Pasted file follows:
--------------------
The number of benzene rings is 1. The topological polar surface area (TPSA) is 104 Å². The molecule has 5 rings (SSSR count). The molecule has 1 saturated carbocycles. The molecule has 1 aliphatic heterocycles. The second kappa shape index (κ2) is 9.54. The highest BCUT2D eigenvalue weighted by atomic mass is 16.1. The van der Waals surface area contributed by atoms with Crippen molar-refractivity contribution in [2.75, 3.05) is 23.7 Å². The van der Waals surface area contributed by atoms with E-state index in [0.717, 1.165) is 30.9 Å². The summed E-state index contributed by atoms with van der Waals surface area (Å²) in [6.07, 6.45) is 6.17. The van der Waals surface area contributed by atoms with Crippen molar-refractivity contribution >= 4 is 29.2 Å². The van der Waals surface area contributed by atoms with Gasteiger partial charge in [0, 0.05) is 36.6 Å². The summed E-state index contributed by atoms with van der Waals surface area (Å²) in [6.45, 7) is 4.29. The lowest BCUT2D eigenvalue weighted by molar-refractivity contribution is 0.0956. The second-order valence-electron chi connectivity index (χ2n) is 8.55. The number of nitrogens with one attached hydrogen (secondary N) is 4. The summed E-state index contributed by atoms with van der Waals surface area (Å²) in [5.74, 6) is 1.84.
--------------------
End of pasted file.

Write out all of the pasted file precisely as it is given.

The number of benzene rings is 1. The topological polar surface area (TPSA) is 104 Å². The molecule has 5 rings (SSSR count). The molecule has 1 saturated carbocycles. The molecule has 1 aliphatic heterocycles. The second kappa shape index (κ2) is 9.54. The highest BCUT2D eigenvalue weighted by atomic mass is 16.1. The van der Waals surface area contributed by atoms with Crippen molar-refractivity contribution in [2.75, 3.05) is 23.7 Å². The van der Waals surface area contributed by atoms with E-state index in [0.717, 1.165) is 30.9 Å². The summed E-state index contributed by atoms with van der Waals surface area (Å²) in [6.07, 6.45) is 6.17. The van der Waals surface area contributed by atoms with Crippen molar-refractivity contribution >= 4 is 29.2 Å². The van der Waals surface area contributed by atoms with Gasteiger partial charge in [0, 0.05) is 36.6 Å². The summed E-state index contributed by atoms with van der Waals surface area (Å²) in [6.45, 7) is 4.29. The lowest BCUT2D eigenvalue weighted by molar-refractivity contribution is 0.0956. The second-order valence-electron chi connectivity index (χ2n) is 8.55. The number of nitrogens with one attached hydrogen (secondary N) is 4. The summed E-state index contributed by atoms with van der Waals surface area (Å²) in [5.74, 6) is 1.84.